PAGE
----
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Wondering which version is correct of these two sentences:

"I will go to war where I will be killed." or "I will go to war where I will get killed."

I was thinking it might be an american english vs. british english thing, but could not find enough examples to verify this. Or are both applicable to the same situation?

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Both are idiomatic but "I will be killed" is the more widely used phrase:

Google Ngrams American English

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Google Ngrams British English

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    "Be killed" sounds like on purpose whereas "get killed" sounds like an accident.
    – Jim
    Jul 26, 2016 at 5:06
  • @Jim ~ hmm I guess I can see more of a connotation of inevitability with "be"
    – user180089
    Jul 26, 2016 at 5:12
  • @V0ight- I can change that with "could be killed". But in my mind, "the bad guys are going to take you to the abandoned factory where you will be killed" means that they want you dead are are taking you there to do it. Whereas, "if you go to that abandoned factory, you could get killed" probably means something like the floors are rotted and unsafe and you could fall to your death. OR I know the bad guys are hiding out there and if they see you they'll probably shoot you.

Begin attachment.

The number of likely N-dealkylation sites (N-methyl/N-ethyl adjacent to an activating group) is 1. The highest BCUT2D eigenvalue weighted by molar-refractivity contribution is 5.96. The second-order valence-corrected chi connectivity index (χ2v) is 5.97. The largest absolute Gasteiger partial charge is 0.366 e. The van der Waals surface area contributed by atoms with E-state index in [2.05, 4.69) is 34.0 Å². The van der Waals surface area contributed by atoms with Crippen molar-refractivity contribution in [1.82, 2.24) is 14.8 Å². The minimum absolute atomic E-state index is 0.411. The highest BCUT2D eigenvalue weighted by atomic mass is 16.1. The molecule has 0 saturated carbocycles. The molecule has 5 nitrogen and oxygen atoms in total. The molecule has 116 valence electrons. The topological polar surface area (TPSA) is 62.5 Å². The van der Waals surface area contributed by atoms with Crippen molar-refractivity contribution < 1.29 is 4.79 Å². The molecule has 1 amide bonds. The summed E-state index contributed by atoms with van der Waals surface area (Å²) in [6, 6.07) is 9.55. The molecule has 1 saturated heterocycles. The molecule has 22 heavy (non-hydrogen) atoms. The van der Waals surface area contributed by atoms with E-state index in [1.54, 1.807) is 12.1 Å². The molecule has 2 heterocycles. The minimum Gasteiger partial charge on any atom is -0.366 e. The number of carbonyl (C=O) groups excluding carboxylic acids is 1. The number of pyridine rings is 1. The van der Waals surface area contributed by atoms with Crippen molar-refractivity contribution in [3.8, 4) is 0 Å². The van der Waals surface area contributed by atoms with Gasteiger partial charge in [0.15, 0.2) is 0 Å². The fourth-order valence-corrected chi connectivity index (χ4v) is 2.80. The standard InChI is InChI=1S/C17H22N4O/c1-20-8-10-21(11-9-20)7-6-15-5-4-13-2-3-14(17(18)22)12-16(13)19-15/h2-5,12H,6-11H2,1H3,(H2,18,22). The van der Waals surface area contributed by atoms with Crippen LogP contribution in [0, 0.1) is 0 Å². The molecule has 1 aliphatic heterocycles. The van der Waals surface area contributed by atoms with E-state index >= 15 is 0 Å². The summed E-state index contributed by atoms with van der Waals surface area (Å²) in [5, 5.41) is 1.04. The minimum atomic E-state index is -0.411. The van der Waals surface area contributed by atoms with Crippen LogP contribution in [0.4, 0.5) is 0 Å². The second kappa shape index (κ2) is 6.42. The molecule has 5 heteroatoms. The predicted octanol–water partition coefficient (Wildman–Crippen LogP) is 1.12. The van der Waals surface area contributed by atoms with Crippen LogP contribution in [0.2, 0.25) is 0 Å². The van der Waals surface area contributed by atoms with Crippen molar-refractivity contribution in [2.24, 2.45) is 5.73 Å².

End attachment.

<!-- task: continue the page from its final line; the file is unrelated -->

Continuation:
– Jim
    Jul 26, 2016 at 5:18
  • @Jim My view is that 'be killed' certainly sounds like there's more of a personal intent, more deliberation involved, but that either could be used for deliberate but 'it's war; it happens' killing. See Swan's comment in Shoe's answer here. Nov 4, 2023 at 12:08

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